Newspaper Page Text
The JEnoxville Journal.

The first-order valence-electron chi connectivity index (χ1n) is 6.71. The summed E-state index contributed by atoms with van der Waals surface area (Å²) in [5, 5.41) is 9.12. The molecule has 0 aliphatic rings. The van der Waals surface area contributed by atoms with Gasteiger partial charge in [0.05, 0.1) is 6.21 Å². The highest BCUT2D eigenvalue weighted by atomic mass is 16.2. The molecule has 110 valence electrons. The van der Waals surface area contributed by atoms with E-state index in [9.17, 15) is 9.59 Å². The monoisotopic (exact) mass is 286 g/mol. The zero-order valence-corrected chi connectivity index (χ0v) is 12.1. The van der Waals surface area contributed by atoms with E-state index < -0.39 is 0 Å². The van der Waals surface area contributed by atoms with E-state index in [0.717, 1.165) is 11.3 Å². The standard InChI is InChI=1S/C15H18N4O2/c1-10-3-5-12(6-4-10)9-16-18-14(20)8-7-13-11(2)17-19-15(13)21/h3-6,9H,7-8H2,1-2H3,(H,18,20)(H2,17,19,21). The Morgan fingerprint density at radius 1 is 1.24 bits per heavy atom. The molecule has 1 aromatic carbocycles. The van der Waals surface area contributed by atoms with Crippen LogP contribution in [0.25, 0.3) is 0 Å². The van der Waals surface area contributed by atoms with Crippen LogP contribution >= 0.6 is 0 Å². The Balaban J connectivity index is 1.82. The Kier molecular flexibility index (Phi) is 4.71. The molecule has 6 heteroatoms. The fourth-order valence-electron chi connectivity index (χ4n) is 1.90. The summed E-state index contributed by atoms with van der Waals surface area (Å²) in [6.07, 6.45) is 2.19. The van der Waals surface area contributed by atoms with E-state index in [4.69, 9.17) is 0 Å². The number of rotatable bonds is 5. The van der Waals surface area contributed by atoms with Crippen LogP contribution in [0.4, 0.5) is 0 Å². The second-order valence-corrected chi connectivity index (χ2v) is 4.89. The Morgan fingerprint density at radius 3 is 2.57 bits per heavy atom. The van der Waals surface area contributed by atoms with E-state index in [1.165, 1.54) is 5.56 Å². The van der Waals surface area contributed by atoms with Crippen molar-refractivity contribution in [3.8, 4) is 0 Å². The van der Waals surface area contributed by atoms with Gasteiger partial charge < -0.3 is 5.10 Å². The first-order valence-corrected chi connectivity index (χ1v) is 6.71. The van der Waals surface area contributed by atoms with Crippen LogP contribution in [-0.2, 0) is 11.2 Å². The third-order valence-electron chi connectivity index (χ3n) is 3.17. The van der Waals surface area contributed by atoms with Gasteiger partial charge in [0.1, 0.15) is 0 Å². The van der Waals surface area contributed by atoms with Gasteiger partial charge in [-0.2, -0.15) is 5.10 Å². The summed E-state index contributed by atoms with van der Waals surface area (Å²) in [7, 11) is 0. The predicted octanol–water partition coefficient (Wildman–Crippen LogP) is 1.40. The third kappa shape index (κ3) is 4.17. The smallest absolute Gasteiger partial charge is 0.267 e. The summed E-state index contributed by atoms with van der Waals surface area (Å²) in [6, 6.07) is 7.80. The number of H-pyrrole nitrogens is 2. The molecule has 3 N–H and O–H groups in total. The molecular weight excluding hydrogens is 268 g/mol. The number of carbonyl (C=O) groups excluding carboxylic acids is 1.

f, c. BAKKEK, PubliAar. KXOXV1LLE, IOWA, (JtKBENT PAHAURAF1&* Foreign Gossip. —The French Government has decided to erect a monument near the Swiss frontier in commemoration of the gener ous course of conduct which was adopted by Switzerland toward the prisoners of Bourbaki's army. The monument will represent Exhausted France confiding her children to Switzerland." A commission appointed by the Ot toman Government has declared that the true plague has broken out in the neigh borhood of Bagdad. Quarantine has been established round all the affected districts. It is worthy of note that a similar outbreak took place in the same district in 1*V7. caused then, as now, by severe privation among the inhabitants. —An English merchant living at Li nares has lately been seized in the Sierra Morena by armed bandits, who have de manded a considerable sum for his ran som. Advices from Madrid intimate that representations on the subject had been made to Marshal Serrano's Government by the British Minister. The Hindoo Patriot and Tndiav Jour nal says the famine has produced a re former in the person of Pundit Ajooda Pra-ad, who has succeeded iu teaching the Hindoos that work is worship. He is himself a Brahmin of high caste, and has given practical example by working steadily with a pickax and hoe. It would be interesting to see the effect of the teaching of this high-caste Brahmin on gome of the more civilized nations of the earth who do not altogether hold that work is worship. —A singular duel has just been fought stTuelle. The combatants were both officers. One had been wounded in the wrist during the late war, and it was, consequently, decided that the battle should take place with pistols and not swords, as originally intended. The usual preliminaries having been gone through, the handkerchief was dropped, both tired, and one was wounded—not by his opponent, but by the recoil of his own weapon, which was so strong as to frac ture his jaw. Fighting a duel and wound ing yourself is certainly the last way out Of satisfying honor." —An interesting little establishment, gays the I'oil Mall Gazette, has just been broken up at Trebizond under circum stances which have created, if not a scandal," at least a sensation in that place. It appears that for some time past Trebizond has been kept in a state of uneasiness owing to the proceedings of this household, which consisted of a father, six sons and one daughter. De lightful as was the charm which reigned over their domestic circle it did not ex tend beyond the hearth, for unfortunately the family weakness was murder. In a brief space of time the eight persons composing the family managed to get through, according to the Trebizond cor respondent of the Levant Herald, no few er than 2IJ5 murders. Out of this num ber the gentlemen of the family were each respon-iblc for thirty murders, while the young lady only committed twenty five, though, but for premature interfer ence of tiie authorities, it is considered probable that she would have completed an equal number. The predecessor of the present Governor most ungallantly caused her to be arrested, together with her amiable parent and four of her broth ers. It is not stated what became of the remaining brothers, but the poor old gen tleman was hanged about three months ago, and two of his sons met with a sim ilar melancholy accident on the 25th of last month. The other two and the young lady are still languishing in captivity, and much anxiety is felt on their behalf for, unless the local judges take a lenient view of iheir offenses on account of their youth, they have but a poor chance of resuming their position in society. Al together it is a sad story, and it is not surprising that these young people and their misfortunes have of late been the tiUc of Trebizond. Personal and Literary* —The Boston Globe wants Weston to indk against a buzz-saw. —The veteran Phinnev has driven a Stage between Hartford and Southing ton, Conn., for nearly forty years, and daring that time has been the carrier of more than $10,000,000. —Collins Graves, the hero of the Mill River flood, was one of the successful bidders for the contract lately awarded by the County Commissioners tor rebuild ing the roads* in Williamsburg. —Mrs. Theodore Tilton is the mother of four children —Florence, age^ sixteen Alice, aged fourteen Carroll, aged eleven, and Frankie, aged five. They are said to be very handsome and intelligent. —Mr. John Lothrop Motley does not recover his health as thoroughly as his friends expected. His physician has ad vised him to abstain wholly from literary work and allow his nervous system en tire rest. —Speaking of cremation recently dur inga discourse in Westminster Abbey, the Bishop of Lincoln said he could con ceive nothing more barbarous or unnat ural than to relight those funeral fires that had been extinguished fourteen centuries ago by the silent influence of Christianity. —Rev. Newman Hall, of London, at th® recent laying of the memorial-stone of I Jncoln Tower, to be built by Ameri cans in his own church, said the stars and stripes are to be inwrought on the stone of his memorial tower, and that the British lion and the American eagle will ornament its angles. —What a commentary upon early mar riages is supplied by the telegraphic an nouncement from Fonda, N. ., the other day: "Mrs. Anna Jefferson, fifteen vears of age, committed suicide on July $3, by taking arsenic. The cause of the act was domestic trouble." Poor child! a wife at fifteen and a self-murderer through do mestic trouble. —-The Hon. A. H. Stephens and Mr. Robert Toombs, of Georgia, have settled their differences and announce in a joint card "that the recent quite notorious alienations between them, arising from misapprehensions or misunderstandings of whatever character on either or both sides, no longer existand that the cor dial friendship which had for nearly forty years bound them together by a tie as strong as brotherly attachment until this short interruption is again perfectly re stored. —-Tin? lecture bureaus of this country, in their search for English celebrities wiU hardly venture to make application to Mr. Ruskin, who lately expressed his contempt for lecturing in terms more re markable for force than courtesy. In reply to an invitation to lecture in Glas gow* he thus expresses himself: Every body wants to hear—nobody to read, no body to think to be excited for an hour, and, if possible, amused to get the knowledge it has cost a man half his life to gather, first sweetened up to make it palatable, and then kneaded into the smallest possible pills, and to swallow it homeopathic-ally and be wise—this is the passionate desire and hope of the multi tude of the day." Industrial. —Mr. Froude, a British authority on the shape and behavior of ships, consid ers parafline the best material for mod els because it costs less than wood, can be easily shaped, and may be remelted as oftenas desired. —The Amalgamated Society of Engi neers, having its headquarters in En gland, is deemed the greatest and most successful trades-union in the world. It began this year with 42,381 members and $1,000,000 in the treasury, while ia 1853 it had but 9,747 members and $26,940 on hand. It is contemplated to send two scien tific expeditions from Archangel next summer, one into the district of Kerne and Russian Lapland to make geological studies and explore the traces of ancient glaciers the other to the shores of the White Sea to carry on geological explo rations. —A small steamboat, which is claimed to be the fastest in the world, possessing a speed of 24.01 miles per hour, has been constructed in England for the East Indian Government. The dimen sions of this extraordinary little vesse are: Length, eighty-seven feet beam twelve feet draught of water, three feet nine inches. —A process in engraving is described, called pyrostereotypy, which consists in preparing a matrix by a peculiar method of burning it into wood and then taking a cast of it in an easily fusible metal. In this operation the design is first traced upon the surface of the prepared wooden block, and the block is then placed before a machine tool of peculiar construction, the essential part, of which is a delicate blade of metal capable of being alter nately advanced and withdrawn with rapidity. A jet of flame directed across this implement heats it to redness, and in its rapid thrust it burns away the wood before it, leaving a perfectly sharp in cision. This process of engraving is not intended, however, for the production of lines of extreme delicacy, but has been adopted very successfully in preparing the geological map of France and some other similar works. —An electrical recorder has been in vented in England which is used to re cord the number of passengers in an om nibus or street-car. This ingenious in strument is fixed in some convenient part of the vehicle: all the seats are in con nection therewith^and every passenger by sitting down makes contact and re cords his presence. The record is a strip of paper on which four pens make a se ries of lines and marks. The first line counts the minutes spent on the journey the second line marks the speed and the stoppages the third line counts the number of inside passengers within each minute of the time line, and the fourth line does the same for the outside passen gers. All this goes on, so to speak, of itself the passengers are unconscious of it the conductor cannot hinder it, and so at the end of each journey the inspector tears off the strip of paper and finds thereon an exact account of the number of fares he ought to receive. The appli cations of this instrument are obviously manifold, but in the manner described it is likely to be of the most utility and su persede all other contrivance* for the purpose. Religions and Educational. --The grammar and hitch schools of Boston graduated this year 1,600 pupfls. —Rev. Robert Laird Collier, of Chicago, has agreed to preach to the Unitariancon gregation at Leicester, England, for one year for £600. —The Memphis Appeal says that the success of the feminine school teachers in that city has made the sex the favorite one in instruction. —Rev. Wm. M. Taylor, D. D., pastor of the Broadway Tabernacle, New York, has been in the ministry twenty-one years, during all which time he has not been prevented by illness from preaching for a single Sabbath. —The Catholic. World claims that there are at least Ji-W,000 girls in schools pre sided over by nuns of the Roman Cath olic Church in the United States, and that at least 60,000 of these are poor children, educated free of expense. —It is said that the wife of the Rev. Henry W. Hale has taken the entire course in the Newton (Mass.) Theologi cal Seminary with him, and received the usual degree—the first ever conferred on a woman by that institution. Both of them are under appointment as mission aries. —Rev. L. W. Bacon, who is now in Switzerland, writes to the Congregation alixt, of Boston, that the only question among thoughtful men in Europe is not co much whether the separation of Church and State will take place, as when it will be effected. He finds the American idea of voluntary support of the institutions of Christianity growing with great rapidity. —You can lie by lifting up your eve brows you can lie by a nod you can tie by silence. In other words the inten tional producing on another person's mind an impression not in accordance with the truth is what I understand by not being truthful. The voluntary pro ducing on another man's mind an im pression that is true is what I understand by being abvolute truthful.—Cor. Christian Union. —A Methodist parson called to preach at an out-of-the-way town in California was informed before eutering the pulpit that he must be careful, as many of the assembled congregation were roughs," and would not hesitate to disturb him if his remarks didn't suit. The holy man made no reply, but having reached the desk he took from his pocket two revolv ers, and placing one on each side of the Bible gave a sharp glance around the hrtuse and said: Let us pray." A more orderly service was never conducted. MiaeellaneouH. -—In Missouri after the 1st day of Jan nary, 1876, every person in order to be come a voter must be able to read and write and in Florida, after 1880, a simi lar qualification will be required. —Play is to be distinguished from mus cular exercise. This is necessary to feMitfc, imtit alone nut pla? aad can not supply the need of it. A working man has all the exercise that he needs but not the less he needs recreation. That comes only from play. —Above the snow line of the Wind River chain of the Rocky Mountains vast beds of fossil oysters have recently been discovered, and as an evidence that they were nor lifted from the sea by a violent upheaval, the strata where they rest is undisturbed, and the beds are invariably in the exact position where they grew in the ancient ocean. —Boston has a mineral-water man of whom it cannot be said when he pegs out that he died and made no sign, for this is the way his sign reads: Sodastarvichy blueliek"selfzergeyser pavillionhawthorn congressempirehighrockgettysburgbittcr- wasserbelhesdaweldengingerulcandcitra teofmagnesiaondraftinbottles and RASi'nKRKY sy phons." —From an investigation recently con ducted in Petersburgh, Mich., into the cause of the epidemic of cerebro spinal meningitis, with which the locality has been afflicted during the past spring, there appears ground for ascribing the prevalence of the disease to some poisons in the food of the people. Experiments conducted many years ago showed that grain affected with smut was capable of producing violent illness. Ergot of wheat is more active even than ergot of rye. The examining physician in the present case reports that the crop of the first-mentioned grain raised in the vicin ity last year contained much more smut than usual. It is, therefore, possible that the disease is due to the consumption of bad Hour.—Scientific American. Making Match-Sticks. The process of cutting small, round sticks used for matches is an interesting one, and in writing this description we shall endeavor to make it clear to the reader in as simple language as possible. It must be borne in mind that making match-sticks is one branch of business— applying the composition another. After the pine logs are reduced to plank the next operation is to cut them into blocks four and five inches in length, by means of small circular saws. They are then assorted by boys, preparatory to being fastened to the great wheels, to be cut into match-sticks. Pine slabs obtained from the sawmills to manufacture blocks are found to answer the purpose well, as the lumber in them is of the best quality. In thus utilizing the refuse lumber there is great saving. Few people have a cor rect idea how match-sticks are made. In the first place th^re is an immense wheel twenty feet in diameter, with two six feet faces or breasts, much resembling an old-fashioned overshot" water-wheel, on which these blocks are fastened in rows by means of clamps or screws. The machinery is of such a powerful character that the frame work on which this ponderous wheel is hung is composed of heavy oak timbers, twelve by sixteen inches, resting on a solid stone foundation twenty-five feet by twelve and five and one-half feet deep, laid iu cement. The necessity for such a firm foundation will be readily seen when the reader is informed that this wheel makes twenty-one revolutions in a minute, and must not vary a hair's breadth in its motion. The face of the wheel being loaded with blocks, the prdecss of cutting the sticks is commenced. A rest, similar to an iron lathe, is placed hi front of the breast of the wheel, which is moved right or left, on the lathe ]riitoi ple, by means of screws, etc., on which a number of small steel cutters, with holes like an eyelet, are fastened. These cut ters are adjusted so as to face the blocks, and as the wheel revolves each one cuts a splint out of the wood and drf»ps it be low. There are sixteen of these cutters or punch-like chisels to each wheel, and the number may be increased to thirty two if necessary. The principle upon which the match-stick is made is the same as that used in olden time for mak ing rake-teeth round, which consisted in driving a piece of wood through a steel tool having a hole in it with sharp edges, the large revolving wheel In this case serves as the propelling power, ands force the faces of the blocks that are securely fastened to its outer surface through the small steel eyelet-like hole in the end of the tool, and a splint is cut out almost with the rapidity of lightning, and dropped below. The machine is so per fectly adjusted, and works with such exact minuteness, that it cuts 100 splints from every solid inch of timber—no more, no less. This fact has been demon strated. The delicate cutting tools are moved horizontally at right angles with the face of the wheel by a screw, which moves the row of cutters exactly the thickness of a match-stick, from left to right, at each revolution of the large wheel. Each pair of cutters has a sec tion of blocks to pass through, six, eight to ten inches, as the ease may be, which when performed, the tender, by the turn of a small wheel, brings thern back to the starling point, sets the cutters by the turn of another small wheel, and they start again across the breast of the large wheel. As the round splints are cut out of the face of the block it as sumes a corrugated appearance, not un like the face of an ordinary washboard, and when yie machine starts on the next cut the projections, forming one-half of the splint, are cut out, thus alternating the corrugations. The two machines thus in operation will cut twenty-four gross of sticks (7,200 to the gross) per minute, with sixteen cutters to each, or, in the aggregate, 172,800 per minute, 10,368.000 per hour, or 108,680,000 per day of ten hours.— Scientific American. Ckkam.—Itub a quart of raspberries, or raspberry jam, through a hair sieve, to take out the Beeds, and then mix it well with cream sweeten with sugar to taste put into a stone jug and raise a froth with a chocolate mill as your froth rises, take it off with a spoon, and lay upon a hair sieve. When, you have got as much froth as you want, put what cream remains into a dvep china dish or punch bowl, and pour your frothul crewu upon it high a* it will lie on. Lemow Custard Pie.—For two pies Mix together the yolks of six eggs (well beaten), four heaping tablespoonfuIs of white coflee sugar, the grated rind of three la#ge lemons and about one pint of milk. Bake iu one crust put on a frost ing made of the whites of four eggs, four tablespoonfuls of white sugar and the juice, of three lemons bake till the frost ing k a pule brown. A Postoffice agent, traveling in Texas, tells of a successful use of the gall of a rattlesnake as an antidote for the bite of that reptile. In the case spoken of, re lief w as almost instantaneous to the pa tient, w ho was writhing in paroxysms of great pain, and rapidly swelling and be- ©ur Young Folks. TO WHOM IT MAY CONCERN BY K. MT. EASTERBROOK9. I won't etay at home till I'm faded and gray I wilt nee the world. I declare Aud the monec stuck hi* tali in a dceperate way Through the hole at the foot of the stab. My father and mother can travel aboil* But I must stay home till I die The.v nay I'm too nimple, too small tO go 6Ut, Aud think thenieelveu wiser thaa 1. 1*11 show them if I can be truatea or BO, If I'm not as cunning ae they: The thii.gs they call cats will not find me slow But I cau keep out of their way. "I shan't lose my breath as war done. Mother baa Nor my tail, as my grandfather did. The truth is. they're getting too old S fun. While 1 am as spry as a kin."' So he twisted about with hi' stlflfllttli! tall Till it Muck where his head bet'nn Then xtarted to walk to the old kitchen pail That flood 011 the bright yellow iioor. Twas onite an excursion —at lea4, be thought, As h« cautiously traveled ahead. "How silly." he murmured, that mi» should be caught. Who should do the catching instead. Let the things they call cats bother me. If they dare: I'll carry them home for my t»a." And the numse looked about with a confident air For the creature* he thought them to be. That great furry muss lying there In the can Wa» a monntaii:. without any doubt. He never imagined the tiling could be one Of the cut» ne'd been cautioned about. 80 he walked to Its side in a critical way. An soft as itself and as bold. When—.woop went a paw on his jacket of grav, And, well, what remains to be told? The old parent mice came borne early that night. And parked the old cat on their way. Uer juMx were all bloody, aud close at her riirht Lav the la*t final end of the poor little mite Who thought himself wiser than they. —-V. Y. I Mi'tpendtttf. STRAWBERRY1NU ON THE MOUN TAIN. BY r. TIIOHNE. One Friday night, the children all came racing home from school out of breath. Dinner-pails, sun bonnet, hats, were all dropped on the kitchen lloor. Where's mother?" was the chorus. In the pantry," and into the pantry tumbled all the children. Mother, can we go strawberryin' on the mountain to-morrow?" Hoy and Lois and Chet are going, and they want us to go, oh, perfectly awful!" "-Hoy knows a place up in his father's pasture where the berries are thick as hair. Y'ou can pick a bushel in no time, liov said so." When Mrs. Kendall had said "Yes," the next thing was to hunt, up pails and baskets to carry, for they were to start right after breakfast, and farmers'break fasts come pretty early in summer time. Their forethought proved unnecessary, however, as the next morning they were all wide awake when the birds began to sing, and up long before breakfast. A thick fog made everything look gloomy at this early hour, especially the children's faces. Aaron was known to be a reliable weather prophet, so out to the barnyard they all went, where Aaron was milking. Aaron, do you think it's goin' to rain to-day* Aunt Olive says it is, because the water boiled out 01 the pot so yes terday.'' Aaron said nothing for a minute. Spirt, spirt, went the straight white streams of milk on to the pail bottom, while the chil dren stood anxiously around, feeling that everything hung on Aaron's words. VYa'al," said Aaron, finally, with de liberation, 1 dun'no. Praps your Aunt Olive is right, but 1 guess that rain wou't come afore to-morrer. Things are fixin' that way, but 'twon't come to-day. Too many cobwebs on the grass—the swal lows Ilew too high last night. It was clear as a bell when I went to bed last night. But it's goin'to be a mighty hot day. If you younkers don't sweat some pit kin' berries out on the mountAn, I'll lose my guess." When the sun was up a little higher his rays began to penetrate the fog, and presently away it rolled in fleecy clouds up the mountain-side und oil into the blue sky, where it soon dissolved und disappeared. The children could eat but little breakfast, they were so excited. They said they weren't hungry when their mother remonstrated, and they didn't believe they should want any lunch either but when they were about starting Mrs. Kendall appeared with a heavy lunch-basket. Let's not look in it," suggested Millie, "bo's to be surprised bimc-by. Mother always puts in such good things." Teddy insisted 011 carrying two big baskets, in spite of his mother's advice. "IJooh!" he said, "I gues* I can fill these easy enough. I'll fill the lunch basket, too, after we've emptied it." If you bring home enough so we can have a short-cake for supper Sunday night, I shall be satisfied," said Aunt Olive. At the gate they met Roy, I/Ois and Cbet, all laden with baskets and tin pails. Hose seemed to think he could pick strawberries too, as he was bounding around Iloy in great delight, evidently feeling himself one of the party. They climbed the rail-fence, and struck into the field that lay between them and the mountain's foot, feeling as bright and joyful as the morning itself. It was such a pleasant morning. Every thing was flashing with dewdrops, even to tlie airy cobwebs on the grass the shadows still lay long and cool across the fields bird songs rippled from every tree and bush, and the air was fresh and sweet with clover fragrance. They lengthened the way by chasing the little yellow but terflies, by catching bumble"-bees in their hats, by seeing who could walk longest on top of a rail fence without falling off, by trying buttercups under their chins to see who loved butter. Crossing a piece of woods, Ralph found a nice sassafras bush, which they dug up for its spicy root. Then they came to a young moose wood tree. Aaron says the Indians used moose wood bark for strings." said Ralph. We'd better get a lot of this." Iiut finally it was resolved to leave this, some swamp-apple flowers the girls wanted, and various other treasures of the woods, till they returned. After crossing the swamp by jumping from tuft to tuft of the long grass, they be gan to ascend the mountain. Down un der some low bushes in tlie grass, Ralph, who always saw everything, discovered a ground-bird's nest While they stood admiring the cunningly hidden nest, vith its four speckled, brown and white ggs, the ground-bird came, and flew back aud forth as near their heads as she iLu&df wiili ji'i.ful til 1 Pin* must be harder-hearted than our chil dren were to resist such an appeal. They passed on, leaving the little home unmo lested. To look at a mountain is one thing to climb it quite another. A mountain is so deceptive. From the bottom it looks one even slope to the top but once com mence the ascent, and you find valleys and gorges you never mistrusted below. There seems to be almost as much down hill as up. The children pressed stoutly on, stumbling over rocks and stones', slip ping up in steep places sometimes, and catching on unnumbered bushes and bi iars. The more accidents happened, the more they laughed. Finally only Deacon Foskett's pasture lay between them and Mr. Whittakcr's field, where the berries grew. The farmers who lived in the valley turned their cattle out into the mountain pastures for the sum mer. Mitlie remembered hearing that Deacon Foskett had a tierce bull in his pasture, so she was afraid to cross it, though not a creature was in sight. We'll leave you behind if you won't come 011," said the others, after trying in vnin to persuade her. They went on across the pasture, while Millie sat crying on the stone wall. The unkindest cut of all was that Lois should go over to the enemy. All the pleasant ness of the day was darkened she wished the hadn't come. As Lois climbed the opposite wall she looked back at the disconsolate figure of her friend iu the distance. She had not felt quite comfortable in her mind before. Now she said, low, to Roy, I think it's real mean in us to go ofl and leave Millie like that." She needn't be such a 'fraid-catthcn," said Roy. She can't help it. Folks is different. Come, now, Roy, you go back and bring her 1 guess she'll come now. You ain't afraid, are youf" "No, sir-ee. Come on, Bose," and, whistling to Hose, back Roy went across tine field. Millie hopped down to meet her deliv erer, smiles radiating her tearful coun tenance. They started back together, liillie's fear overcome by her desire to join the rest. "Oh!" she said, "how good you are, Roy. I'll never—oh! mercy, Roy, there he comes now! What shall we do?" The bull had actually come out from behind a clump of young pines, and stood starinir in ama/.emcnt at the strangers. He seldom saw people out hero on the mountain. If we run for it, I guess we can get across," said Hov, and, taking Millie's hand, he headed for the wall, behind which the other children stood, worse frightened, if possible, than Roy and Millie. Rov's course was not the wisest. If tlicy had walked quietly along the bull might not have molested them, but see ing them in flight he at oncc started in pursuit, stopping now and then to paw the ground fiercely, bellowing and toss ing his head iu a warlike manner. Roy and Millie ran as fast as they could, but between fright and running their breath was fast, giving out they were still some way from the fence, and the bull was rapidly gainingon them. Millie, dragged along by Hoy, stumbled on in a sort of blind fright, beyond screaming or crying. Old Hose was prow ling along the stone wall looking for possible woodchuck holes, when suddenly he heard all this uproar, and realized that bis master was in danger. At qnce all his war spirit was roused, and ho ruHhed to the rescue. In he darted, seizing the bull by the throat. The bull, unprepared for this sudden assault, stopped and tried to shake himself free. Hut old Hose shut up his eyes and hung grimly on, with a grip like iron. When Hoy and Millie were fairly over the fence Hose let go his hold, and was ofl'and safely away be fore the infuriated, clumsy animal had time to recover himself and pursue him. The children ran till some bushes hid them, and then threw themselves down on tlit ground to rest and recover breath. Old Hose limfted along after them, lame in one foot which the bull had stepped on, but otherwise uninjured. Kvcry one patted him and made much of him. Well," said Hoy, "what do you think of Hose now?" I'll never call him homely man's dog again," said Millie. "And when I'm grown up, Hoy, I'll write a book about it and put you and Hose in it." Don't say anything about me, it makes a fellow feel so spoony. And, my young iend, as the committee say when thev make remarks, let me give you a little good advice. Don't you be so silly again. If you'd come right along in the first, place we shouldn't have had all this row.' Don't you two get to quarreling again." said IA/IH. I shan't ever quarrel with Roy again," said Millie, no matter what he does." "Let's cat our dinner now," proposed Teddy "I'm starved to death." "So am I," said every one. Now, I'll tell you what," said Ralph 'tain't anywhere near dinner-time yet. Let's pick some berries first and rest while the sun is the hottest." The rest were reluctantly obliged to admit the force of Halph's remarks, so the lunch baskets were left in a shady spot, in Hose's care, and they went to picking berries. How good the berries made their fingers smell, and how fresh and delicious they tasted! Only every other one, on an average, ever reached the baskets. It is surprising how many strawberries it takes to cover the bottom of a big basket. At least so Teddy thought. Then the sun poured down such hot rays that their heads swam and they were really diz'/.y stooping over. He/ore long even Ralph was ready to think it fully dinner-time. Under the thick, wide spreading shade of a big oak tree a spring oozed out of the mountain-side, making a little pool of clear, pure water, and then trickled away down the hill, marking its course by the brighter green of the grass along its way. The boys threw off their hats, lay down ou the ground, and drank right out of the spring. Lois and Millie made cups out of maple leaves that would hold considerable water if they were very spry 'I be oak tree's shade made a pleasant dining-room. It seemed so cool and shady after being out in the hot sun, and there was such a fresh, sweet-ferny, pasturey" smell, as Millie said. Scat tered rocks, bits of the mountain's back bone pricking through, made capital backs to the soft, grassy seats. Down below they could lwok ofi over miles and miles of the Connecticut valley. There were houses, farms, villages the fields looking like patchwork with their dif ferent-colored crops, glimpses of the winding river shining in the sun, and far beyond, liills and mountains the children had never seen before In the north west, Mt. Monadnock towered up. They tried in vain to distinguish grand IB#'#. JWii," Wlpm •••„. v- last Sunday nights. That remarkablo eminence seemed to have mingled indis criminately with a whole chain of moun tains off" in the southwest. The lunch, spread out on newspaper table-cloths, made a goodly show, there were such broad, thick slices of breatl and butter, such "hunks" of ginger bread, such generous triangles of apple pie, such lots of cookies, doughnuts and cheese. Mrs. Kendall's surprise was some large cranberry-tarts with crimped edges, one apiece for every one. This is what I call jolly," said Roy, making a large semi-circular hole in a slice of bread and butter. 1 never ate such good bread and but. ter as this," said Ralph, who had swopped slices with Roy. Don't you think it's very romantic to eat outdoors, Lois?" asked Millie, as she dotted her bread over with straw berries. Ye-es, but there's a good many bugs. I didn't know there were so many kinds of bugs in the world," said Lois, gazing in some dismay at the variety of black, green, white and striped ants, grasshoj) pers and Hies, sticking in various attitudes of distress all over the tarts. I'll eat your tart, Lois, if you're afraid to," generously proposed Ohetty, sitting on the grass, his short legs spread wide apart. Old Hose sat near by, his tongue lolling out of his mouth, his face wearing an in sinuating smile, thumping the ground vigorously with his stumpy tail. Around his neck was a wreath of oak leaves tlio f)ogshad irls made in honor of his heroism. really seem more sensible than people. Here was old Hose. He had done a brave deed everyone praised him he was the hero of the occasion yet ho put on no airs, sat meekly in the back ground and snapped up thankfully the many bits of dinner thrown him. Although the lunch was a large one to look at it proved an uncommonly small one to cat. Everyone could have made way with more. "Especially could a few more tarts have been easily disposed of. Hut there was no help for It, so they all fell to picking berries again with a will. When Millie's basket was two-thirds full, as she and Lois were bent over pok ing under the strawberry leaves, some thing rustled and wriggled under the grass, and Hoy called out: Look out, girls! A snake!" Hot It screamed and ran, Millie dropping her basket, spilling her berries and fall ing down in the midst of them. The boys all laughed long aud loud. "Twa'n't a snake at all," said Teddy, finally it was only a long, crooked stick Roy had.". Millie's face flushed. She was on tho point of felling Hoy just what she thought of him, when she remembered his kindness in the morning, and her vow never to quarrel with him again. So she said nothing, but went to work, with Lois' help, picking up such of her ber ries as were unmashed. If Millie had only scolded, Roy would not have cared at all but now he felt rather ashamed. Never mind those old berries," he said. "Here, Millie," and he turned half his berries into her basket. "1 can get plenty more," he said. hen the sun was low down in tho west tin- children started for home, laden with bunches of pink and white mountain laurel blossoms, and with a good many berries, considering, though it must be confessed Teddy had only half filled one basket. They found it harder work going down the mountain than coming up. If they ran, they were sure to trip and fall down, and it was such hard, jerky work to hold back. Chetty's short legs ached so he could not help crying. About sundown Mrs. Kendall, feeling a little anxious, went out to tlie gate. The laggards were just insight—such a tired, dirty, dragged-out looking set of children, with such strawberry-stained mouths. Oh, mother, we've had such a splen did time! See what lots of berries we got. And 0I1, our legs ache so!" Ami we're hungry an bears," added Teddy. 1 never was so hungry in my life," said Halph. I could cat Ty up alive this minute," said Millie, picking up Ty, who rubbed his head into her neck affectionately, little fearing her cannibal designs. Large bowls of berries and milk,eaten on the back-door steps iu the dewy twi light, soon filled the aching voids within, and then the children wen only too glad to go to bed.—Christian I'nion. The Kxtent of the I niverse. Binck the beginning of this century our idea of the universe has undergone a complete metamorphosis, though but few persons appear to recognize this fact. Less than a century ago the xatantt who admitted the earth s motion (some still rejected it) pictured to themselves the system of the universe as being bounded by the frontier of Saturn's or bit, at a distance from the central sun equal to 10!»,)00 times the diameter of the earth, or about WH),0M),000 miles. The stars wer a fixed, spherically distrib uted, at a distance but a little greater than that of Saturn. Heyond this limit a vacant space was supposed to surround the universe. The discovery of I'ranus, in 17N.r), did away at once with this belt, consisting of Saturn's orbit, aud the frontier of solar domination was pushed out to a distance of 1,5)00,000,(KK) miles from the center of the system, that is to say, beyond tho space which was vaguely supposed to be occupied by the stars. The discovery of Neptune, in 1840, again removed these limits to a distance that would have appalled our fathers, the orbit, described by this planet being 2,802,000,000 miles from the sun. Hut the attractive force of the sun ex tends farther still. Beyond the orbit of Uranus, beyond the dark route slowly traversed by Neptune, the frigid wastes of space are traveled over by the comets in their erratic courses. Of these some, being controlled by the sun, do not leap from system to system, but move in closed curves, though at distances far greater than those of Uranus and Nep tune. Thus Halley's comet recedes to a distance of over 3,200,000,000 miles front the sun the comet of 1811, :J0,(K.K),(K»0, 000, and that of 1080,75,000,000,000 The period of the last-named comet is 8.M00 years.—From" Dixtan^n of the Start," 4m Popular Science Monthly for Auyuat. —There appears to be some change in the style of wearing the hair. The bade braid is not worn so low in the neck, antji on top of the head a number of fingeit puffs are arranged in a most peculiar manner. An old lady writes to say that she if warmly in favor of women doctors fej women that a sick woman will tell on| of her own sex more about her feelings in five minutes than she would a uiul# doctor in aa too*-